In the dead days between Christmas and New Year, when news can only report on its absence, an announcement was made by the Library of Congress which has a major implication for archives and public memory. The Library will no longer attempt to archive Twitter comprehensively.
In April 2010 the Library of Congress and Twitter signed an agreement by which Twitter agreed to make available the text only of all public tweets from 2006 to that date, and to supply such texts to the Library thereafter on an ongoing basis.
On the face of it, this seemed an opportune and necessary initiative. Twitter had become a mechanism by which the world conversed with itself, transcending borders, distributing news and opinion at extraordinary speed and scale, and providing a voice for both the prominent and the obscure amongst us on any issue of the day. This was the archive of our times, and the Library of Congress, as an American institution, was the natural home for the records creation by Twitter, an American company.
In practice, things were rather more complicated. Firstly, there were considerable access issues involved. Contrary to what many of its contributors may believe, Twitter is the owner of the data that we add to it. Nevertheless, this does not make the issue of what can be done with the data any easier, since to republish it – as text, or analysed through data mining – could be contrary to the expectations, or in some cases the legal rights of those contributors. The Library needed to respect those rights, and the intractability of the issue was one reason why the Twitter archive was not made available.
The other reason was the sheer size of the archive and the complexities involved in making it accessible retrospectively, as opposed to a live stream. It is this latter issue that has led to the recent announcement. Because Twitter is no longer just about text (many tweets now have a visual, or even video, element), because the number of characters allowed per tweet has recently risen from 140 to 280, and because the plain number of tweets has risen so hugely, the Library calculated that it could no longer cope. In its statement it says:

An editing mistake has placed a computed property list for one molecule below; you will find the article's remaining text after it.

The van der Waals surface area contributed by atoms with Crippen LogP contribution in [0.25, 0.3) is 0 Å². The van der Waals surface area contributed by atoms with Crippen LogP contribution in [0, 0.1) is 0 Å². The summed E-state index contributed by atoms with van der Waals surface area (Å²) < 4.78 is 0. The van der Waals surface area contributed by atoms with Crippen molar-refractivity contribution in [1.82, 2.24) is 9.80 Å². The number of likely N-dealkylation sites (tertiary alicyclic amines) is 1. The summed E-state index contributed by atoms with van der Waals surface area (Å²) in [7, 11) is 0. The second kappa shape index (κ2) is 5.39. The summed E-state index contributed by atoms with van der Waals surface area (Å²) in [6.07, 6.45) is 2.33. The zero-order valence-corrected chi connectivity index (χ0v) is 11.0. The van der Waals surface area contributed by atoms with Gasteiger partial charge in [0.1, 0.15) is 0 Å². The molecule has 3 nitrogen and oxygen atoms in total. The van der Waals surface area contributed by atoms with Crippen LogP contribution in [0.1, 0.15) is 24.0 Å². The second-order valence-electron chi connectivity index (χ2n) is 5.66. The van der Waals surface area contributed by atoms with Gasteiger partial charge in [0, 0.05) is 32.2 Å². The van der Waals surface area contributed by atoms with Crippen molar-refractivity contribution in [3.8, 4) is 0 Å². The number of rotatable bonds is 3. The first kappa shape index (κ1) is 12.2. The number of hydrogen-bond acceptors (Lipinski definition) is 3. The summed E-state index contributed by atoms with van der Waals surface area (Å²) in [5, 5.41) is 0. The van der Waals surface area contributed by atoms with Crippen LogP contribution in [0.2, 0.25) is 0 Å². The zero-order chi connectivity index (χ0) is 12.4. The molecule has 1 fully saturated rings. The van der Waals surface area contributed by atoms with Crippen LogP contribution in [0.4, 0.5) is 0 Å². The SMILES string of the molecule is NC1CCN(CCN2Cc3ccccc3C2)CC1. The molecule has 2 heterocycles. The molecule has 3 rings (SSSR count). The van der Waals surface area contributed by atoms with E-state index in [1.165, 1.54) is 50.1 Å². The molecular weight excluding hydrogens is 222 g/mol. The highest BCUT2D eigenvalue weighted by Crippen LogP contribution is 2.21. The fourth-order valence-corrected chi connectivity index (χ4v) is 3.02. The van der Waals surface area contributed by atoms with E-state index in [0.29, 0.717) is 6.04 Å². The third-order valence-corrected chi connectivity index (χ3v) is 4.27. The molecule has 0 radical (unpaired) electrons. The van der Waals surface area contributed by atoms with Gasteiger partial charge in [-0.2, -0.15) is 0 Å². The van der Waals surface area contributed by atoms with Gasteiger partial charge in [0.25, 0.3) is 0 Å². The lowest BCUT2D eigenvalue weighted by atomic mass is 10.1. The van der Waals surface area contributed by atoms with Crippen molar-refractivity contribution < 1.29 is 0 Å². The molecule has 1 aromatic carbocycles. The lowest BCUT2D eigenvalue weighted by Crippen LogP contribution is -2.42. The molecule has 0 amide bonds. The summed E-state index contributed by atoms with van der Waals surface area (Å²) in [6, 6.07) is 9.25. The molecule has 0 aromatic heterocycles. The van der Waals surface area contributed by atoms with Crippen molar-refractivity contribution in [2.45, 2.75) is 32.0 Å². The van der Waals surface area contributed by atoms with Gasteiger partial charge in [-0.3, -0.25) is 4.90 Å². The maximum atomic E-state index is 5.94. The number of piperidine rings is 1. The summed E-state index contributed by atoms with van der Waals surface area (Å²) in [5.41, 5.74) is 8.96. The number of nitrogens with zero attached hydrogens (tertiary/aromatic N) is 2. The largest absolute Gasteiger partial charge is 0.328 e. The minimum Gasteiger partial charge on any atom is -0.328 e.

As the twelfth year of Twitter draws to a close, the Library has decided to change its collection strategy for receipt of tweets on December 31, 2017. After this time, the Library will continue to acquire tweets but will do so on a very selective basis under the overall guidance provided in the Library’s Collections Policy Statements and associated documents (loc.gov/acq/devpol/). Generally, the tweets collected and archived will be thematic and event-based, including events such as elections, or themes of ongoing national interest, e.g. public policy.
In its arguments in support of this decision, the Library stresses that “generally [it] does not collect comprehensively.” It had made a special exception for Twitter, but with the service, and social media generally “now established” it was bringing its collecting practice “more in line with its collection policies”. From an archiving point of view, normal service was resuming.
The archiving of Twitter is a logical impossibility. There is no single Twitter out there that might be consulted equally by any of us. There are over 300 million Twitters in existence. Each person signed up to the service selects who they will follow and what topics interest them. No one person sees the same Twitter as the next. It is universal and absolutely personal at the same time, which is the key to its particular power. No archive can replicate this, because it must convert the subjective into the objective.
Of course, the Twitter archive still represents a vast textual archive, which can be analysed by theme and date. It records that which the individual participants will have said. But it will have lost the world of thought that underpins Twitter – its private status as opposed to its public appearance. Twitter, our understanding of it, exists only its liveness, and when we look at it.
Back in 1995, at the dawn of our networked age, Jacques Derrida wrote an analysis on the nature of archiving, Archive Fever. It is a dense study on the nature of what it is that we do and do not archive of ourselves, and why, and one of its most interest elements is its discussion of e-mail. In 1995 few knew of the Internet, and social media did not exist, but from e-mail Derrida deduces much of how the new media would change what we are, or what we may leave behind of what we are: